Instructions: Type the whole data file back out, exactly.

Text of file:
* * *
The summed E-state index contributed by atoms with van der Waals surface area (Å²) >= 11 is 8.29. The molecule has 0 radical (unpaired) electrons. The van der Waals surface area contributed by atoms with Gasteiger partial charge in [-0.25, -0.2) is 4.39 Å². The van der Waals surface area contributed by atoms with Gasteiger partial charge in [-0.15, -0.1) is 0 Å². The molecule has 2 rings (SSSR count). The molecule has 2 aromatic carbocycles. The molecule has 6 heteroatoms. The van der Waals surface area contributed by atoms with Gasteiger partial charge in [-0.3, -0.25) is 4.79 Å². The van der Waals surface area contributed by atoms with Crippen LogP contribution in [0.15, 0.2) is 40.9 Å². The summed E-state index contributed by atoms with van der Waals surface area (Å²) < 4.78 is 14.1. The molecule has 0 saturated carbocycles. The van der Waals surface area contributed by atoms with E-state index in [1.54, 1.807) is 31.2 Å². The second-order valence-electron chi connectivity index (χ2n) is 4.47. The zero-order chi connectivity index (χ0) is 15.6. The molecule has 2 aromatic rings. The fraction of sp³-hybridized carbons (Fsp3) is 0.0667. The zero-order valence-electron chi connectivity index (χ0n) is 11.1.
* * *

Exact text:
The summed E-state index contributed by atoms with van der Waals surface area (Å²) >= 11 is 8.29. The molecule has 0 radical (unpaired) electrons. The van der Waals surface area contributed by atoms with Gasteiger partial charge in [-0.25, -0.2) is 4.39 Å². The van der Waals surface area contributed by atoms with Gasteiger partial charge in [-0.15, -0.1) is 0 Å². The molecule has 2 rings (SSSR count). The molecule has 2 aromatic carbocycles. The molecule has 6 heteroatoms. The van der Waals surface area contributed by atoms with Gasteiger partial charge in [-0.3, -0.25) is 4.79 Å². The van der Waals surface area contributed by atoms with Crippen LogP contribution in [0.15, 0.2) is 40.9 Å². The summed E-state index contributed by atoms with van der Waals surface area (Å²) < 4.78 is 14.1. The molecule has 0 saturated carbocycles. The van der Waals surface area contributed by atoms with E-state index in [1.54, 1.807) is 31.2 Å². The second-order valence-electron chi connectivity index (χ2n) is 4.47. The zero-order chi connectivity index (χ0) is 15.6. The molecule has 2 aromatic rings. The fraction of sp³-hybridized carbons (Fsp3) is 0.0667. The zero-order valence-electron chi connectivity index (χ0n) is 11.1.